• Bio 501: Mechanisms of Pathogenesis

Additional courses are available in the of Biology and Chemistry departments.

Below are the minimum classes required to apply to dental school. The DAT may be taken before the physics classes are completed, but physics is required for application and admission to dental school.

Required

  • Bio 110: General Biology I
  • Bio 210: General Biology II
  • Chem 110: General Chemistry I
  • Chem 210: General Chemistry
  • Chem 310/312: Organic Chemistry I
  • Chem 320/322: Organic Chemistry II
  • Phys 105: General Physics I or Phys 110: Principles of Physics I
  • Phys 205: General Physics II or Phys 210: Principles of Physics II

Some schools also require

  • Bio 301: Human Anatomy and Physiology I
  • Bio 302: Human Anatomy and Physiology II

Recommended

  • Chem 470: Principles of Biochemistry
  • Bio 320: Cell Biology with lab
  • Arts 100: Art: The Studio Experience

The most commonly required courses for entry into pharmacy programs are listed below. You are encouraged to check the specific programs you are interested in to see if they have additional requirements.

Required

  • Bio 110: General Biology I
  • Bio 210: General Biology II 
  • Chem 110: General Chemistry I
  • Chem 210: General Chemistry II 
  • Chem 310/312: Organic Chemistry I
  • Chem 320/322: Organic Chemistry II 
  • Phys 105: General Physics I or Phys 110: Principles of Physics I
  • Phys 205: General Physics II or Phys 210: Principles of Physics II

Highly recommended

  • Chem 470: Principles of Biochemistry

Graduate programs in physical therapy may vary in their requirements, so please check specific programs that interest you. 

Required

  • Bio 110: General Biology I
  • Bio 210: General Biology II 
  • Chem 110: General Chemistry I
  • Chem 210: General Chemistry II
  • Phys 105: General Physics I or Phys 110: Principles of Physics I
  • Phys 205: General Physics II or Phys 210: Principles of Physics II
  • Bio 301: Human Anatomy and Physiology I
  • Bio 302: Human Anatomy and Physiology II
  • Stat 202: Basic Statistics, 4 credits
  • Psyc 105: Understanding Human Behavior

The majority of Physician Assistant programs require the following courses. You are encouraged to check the specific requirements for the programs in which you are interested.

Requirements

  • Bio 110: General Biology I
  • Bio 210: General Biology II 
  • Chem 110: General Chemistry I
  • Chem 210: General Chemistry II 
  • Phys 105: General Physics I
  • Phys 205: General Physics II 
  • Bio 301: Human Anatomy and Physiology I
  • Bio 302: Human Anatomy and Physiology II
  • Bio 440: Microbiology or HLTH 320: Intro to Infectious Disease
  • Stat 202: Basic Statistics
  • Psychology course(s), may include Psyc 105: Understanding Human Behavior and/or Psyc 215: Abnormal Psychology and Society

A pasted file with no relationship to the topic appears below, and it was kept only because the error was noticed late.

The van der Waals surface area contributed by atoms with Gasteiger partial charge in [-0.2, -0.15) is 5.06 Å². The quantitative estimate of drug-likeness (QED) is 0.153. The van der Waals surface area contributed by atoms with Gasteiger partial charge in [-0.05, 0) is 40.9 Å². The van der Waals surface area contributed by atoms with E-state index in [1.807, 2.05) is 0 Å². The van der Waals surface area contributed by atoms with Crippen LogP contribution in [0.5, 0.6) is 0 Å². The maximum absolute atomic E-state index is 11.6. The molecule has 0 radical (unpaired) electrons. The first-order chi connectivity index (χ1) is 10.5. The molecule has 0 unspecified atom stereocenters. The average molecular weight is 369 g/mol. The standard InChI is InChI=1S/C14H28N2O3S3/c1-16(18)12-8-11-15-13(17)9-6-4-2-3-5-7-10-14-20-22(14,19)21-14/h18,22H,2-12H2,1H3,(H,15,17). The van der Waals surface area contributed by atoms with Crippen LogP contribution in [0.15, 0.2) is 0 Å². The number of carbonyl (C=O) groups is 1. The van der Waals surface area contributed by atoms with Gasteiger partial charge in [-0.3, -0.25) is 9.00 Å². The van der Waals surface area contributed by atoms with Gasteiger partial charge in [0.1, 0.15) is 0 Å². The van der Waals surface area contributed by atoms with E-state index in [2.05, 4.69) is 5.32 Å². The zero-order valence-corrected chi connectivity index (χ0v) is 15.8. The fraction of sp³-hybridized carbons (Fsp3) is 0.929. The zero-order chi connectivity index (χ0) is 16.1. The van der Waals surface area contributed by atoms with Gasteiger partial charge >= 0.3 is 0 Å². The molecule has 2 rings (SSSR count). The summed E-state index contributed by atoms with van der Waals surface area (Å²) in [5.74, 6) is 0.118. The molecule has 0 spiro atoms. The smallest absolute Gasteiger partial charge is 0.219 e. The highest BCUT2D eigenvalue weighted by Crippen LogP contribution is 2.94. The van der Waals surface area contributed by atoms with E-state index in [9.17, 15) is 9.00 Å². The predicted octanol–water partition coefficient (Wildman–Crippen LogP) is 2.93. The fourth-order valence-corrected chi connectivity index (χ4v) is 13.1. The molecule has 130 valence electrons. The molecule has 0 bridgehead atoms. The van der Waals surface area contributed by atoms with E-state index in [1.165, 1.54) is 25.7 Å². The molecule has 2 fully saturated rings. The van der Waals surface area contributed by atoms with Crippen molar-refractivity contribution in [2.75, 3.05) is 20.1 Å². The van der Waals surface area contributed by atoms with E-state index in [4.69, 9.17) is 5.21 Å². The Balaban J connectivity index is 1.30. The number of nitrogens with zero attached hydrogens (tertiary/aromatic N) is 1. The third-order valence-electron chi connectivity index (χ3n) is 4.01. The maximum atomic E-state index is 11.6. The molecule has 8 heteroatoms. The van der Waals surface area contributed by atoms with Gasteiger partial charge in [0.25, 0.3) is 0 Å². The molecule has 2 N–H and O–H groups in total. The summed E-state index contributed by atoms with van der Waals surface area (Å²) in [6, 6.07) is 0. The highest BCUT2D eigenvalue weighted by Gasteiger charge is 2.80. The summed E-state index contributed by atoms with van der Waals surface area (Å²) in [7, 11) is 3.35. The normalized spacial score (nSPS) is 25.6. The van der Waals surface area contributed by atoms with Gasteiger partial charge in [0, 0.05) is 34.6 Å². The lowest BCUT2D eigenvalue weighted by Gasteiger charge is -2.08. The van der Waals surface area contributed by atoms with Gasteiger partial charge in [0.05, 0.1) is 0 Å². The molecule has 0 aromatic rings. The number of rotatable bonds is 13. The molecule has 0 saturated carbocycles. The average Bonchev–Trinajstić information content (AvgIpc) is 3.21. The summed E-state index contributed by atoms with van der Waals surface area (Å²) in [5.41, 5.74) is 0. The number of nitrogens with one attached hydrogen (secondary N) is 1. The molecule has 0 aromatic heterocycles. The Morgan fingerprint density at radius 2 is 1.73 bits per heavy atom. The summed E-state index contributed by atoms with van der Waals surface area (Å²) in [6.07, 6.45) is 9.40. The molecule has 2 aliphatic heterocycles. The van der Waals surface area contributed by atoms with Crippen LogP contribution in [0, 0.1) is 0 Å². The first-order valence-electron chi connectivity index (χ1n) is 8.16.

In addition to the basic requirements listed below, some programs may have additional course prerequisites.

Required

  • Bio 110: General Biology I
  • Bio 210: General Biology II 
  • Chem 110: General Chemistry I
  • Chem 210: General Chemistry II
  • Chem 310/312: Organic Chemistry I
  • Chem 320/322: Organic Chemistry II 
  • Phys 105: General Physics I or Phys 110: Principles of Physics I
  • Phys 205: General Physics II or Phys 210: Principles of Physics II

Some Schools may also require

  • Bio 356: Genetics
  • Bio 442: Behavioral Ecology
  • Chem 470: Principles of Biochemistry

Alumni Spotlight

The Premed program was helpful in preparing me for applying to medical school.

The science curriculum at American University is very strong and lays a good foundation for preparing for the MCAT. After graduating, I have been gaining more clinical experience where I work as a patient coordinator for National Integrated Health Associates. I work alongside with practitioners who practice holistic and alternative medicine. I will be attending medical school in July.

Frequently Asked Questions

The sciences are a big deal at American University! Our undergraduate science majors conduct research with their faculty members in labs on campus, present their results at local and national conferences, and may be coauthors on published papers.

Premedical students can select any major offered at American University and complete the basic required classes to apply to medical or dental school. You should select a major subject that interests you, whether that subject is in the science, humanities, arts or international studies.

Yes, premedical students can and do study abroad! All required science classes must be taken in the United States, but you can take upper level science classes while abroad. Students are encouraged to take classes towards their major while studying abroad. The best semester to go abroad is in the spring of your junior year. Please speak with the premedical advisor as early as possible to schedule classes with studying abroad in mind. 

Still have questions? Contact premed@american.edu.